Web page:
WASHINGTON — Former President Donald Trump may still wield the most political power over the Republican Party, but Mitch McConnell remains master of the Senate GOP.
Despite repeated calls by Trump to oppose the bipartisan infrastructure package, McConnell largely ignored -- and ultimately defied -- the former president by voting for final passage on Tuesday and delivering 18 other Republicans with him.
The final vote for $550 billion in new spending for roads, bridges, waterways, airports and broadband internet was 69-30. It is a rarity in Washington -- a genuinely significant bipartisan achievement for both parties and President Joe Biden, who anchored his run for the White House on his ability to bring people together.
To seal the deal, the House still needs to approve it.
Even before the final vote, Trump targeted McConnell in a statement, dubbing him “the most overrated man in politics.”
“Nobody will ever understand why Mitch McConnell allowed this non-infrastructure bill to be passed,” Trump said. “He has given up all of his leverage for the big whopper of a bill that will follow.”
Plenty of political pundits and Capitol Hill observers suspect that McConnell climbed aboard the infrastructure train because it allows him to point to real world evidence that the Senate isn’t broken enough for Democrats to scrap the filibuster and pursue a slew of their more liberal policy goals.
The Senate, as clunky and laborious as it is, can still do big things if the majority party partners with his minority, the thinking about his thinking goes.
After the bill passed, Biden personally thanked McConnell and members of the GOP caucus for their support.
“For the Republicans who supported this bill, you showed a lot of courage and I want to personally thank you for that. And I’ve called most of you on the phone to do just that,” Biden said during a speech in the White House East Room hours after Senate passage.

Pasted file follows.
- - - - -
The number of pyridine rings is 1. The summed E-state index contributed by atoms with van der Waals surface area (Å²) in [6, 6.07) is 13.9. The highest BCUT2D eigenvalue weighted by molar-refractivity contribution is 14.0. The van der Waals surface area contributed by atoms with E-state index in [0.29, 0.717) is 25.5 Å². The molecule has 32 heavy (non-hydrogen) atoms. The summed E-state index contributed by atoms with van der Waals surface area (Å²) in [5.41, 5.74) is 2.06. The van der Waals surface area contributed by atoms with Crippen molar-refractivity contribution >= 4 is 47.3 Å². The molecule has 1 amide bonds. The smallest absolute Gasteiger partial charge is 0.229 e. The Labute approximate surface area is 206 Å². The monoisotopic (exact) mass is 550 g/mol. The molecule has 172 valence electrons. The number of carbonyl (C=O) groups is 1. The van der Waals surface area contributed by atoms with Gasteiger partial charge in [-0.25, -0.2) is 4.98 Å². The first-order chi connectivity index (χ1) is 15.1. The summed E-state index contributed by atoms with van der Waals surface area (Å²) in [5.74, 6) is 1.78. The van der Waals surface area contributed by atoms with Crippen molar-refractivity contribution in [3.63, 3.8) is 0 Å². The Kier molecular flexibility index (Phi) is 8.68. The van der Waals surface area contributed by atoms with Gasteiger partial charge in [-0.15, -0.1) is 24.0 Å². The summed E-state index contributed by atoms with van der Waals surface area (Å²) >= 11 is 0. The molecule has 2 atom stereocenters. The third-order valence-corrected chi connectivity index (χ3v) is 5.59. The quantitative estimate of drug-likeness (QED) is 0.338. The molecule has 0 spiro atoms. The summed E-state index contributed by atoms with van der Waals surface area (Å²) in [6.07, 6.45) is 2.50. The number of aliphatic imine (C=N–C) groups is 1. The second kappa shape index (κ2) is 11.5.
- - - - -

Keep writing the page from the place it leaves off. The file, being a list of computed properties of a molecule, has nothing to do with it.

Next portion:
There’s also just the plain fact that many of the projects are beneficial to the country and McConnell’s members. Kentucky alone will receive an estimated $4.6 billion for highways and $438 million for bridge replacements over the next five years.
McConnell’s resistance to Trump's pressure also underscores an undervalued emerging truth: While Trump still holds enormous cache when it comes to pure political endorsements, he has much less influence over the nuts and bolts of the GOP’s policy agenda.
Trump’s brand remains fiery and potent, but it’s a cadre of quieter, placid lawmakers who are writing the legislative fine print.
But among Trump’s inner circle, the venom against McConnell still boils from his stinging rebuke of Trump over the Jan. 6 Capitol riot.
There are also claims of hypocrisy. Trump aides note that McConnell had little appetite for infrastructure when the former president was floating his own $1 trillion plan.
“McConnell is a total fraud,” charged Liz Harrington, a Trump spokeswoman, commenting on a headline showing McConnell opposed the price tag of the former president’s proposal.
In his statement, Trump added that McConnell “is working so hard to give Biden a victory, now they’ll go for the big one, including the biggest tax increases in the history of our country.”
But McConnell has already repeatedly outlined his staunch opposition to the Democrats' next spending proposal: $3.5 trillion that includes everything from childcare to job training to climate change measures.
Shortly after voting for infrastructure, McConnell -- and every other Republican -- voted against proceeding to that Democratic spending resolution.
“What our colleagues are proposing and planning is absolutely jaw-dropping,” McConnell said. “People want to pretend this is just business as usual. Just liberals doing liberal things using Senate procedure. Make no mistake. This reckless taxing and spending spree is like nothing we’ve seen.”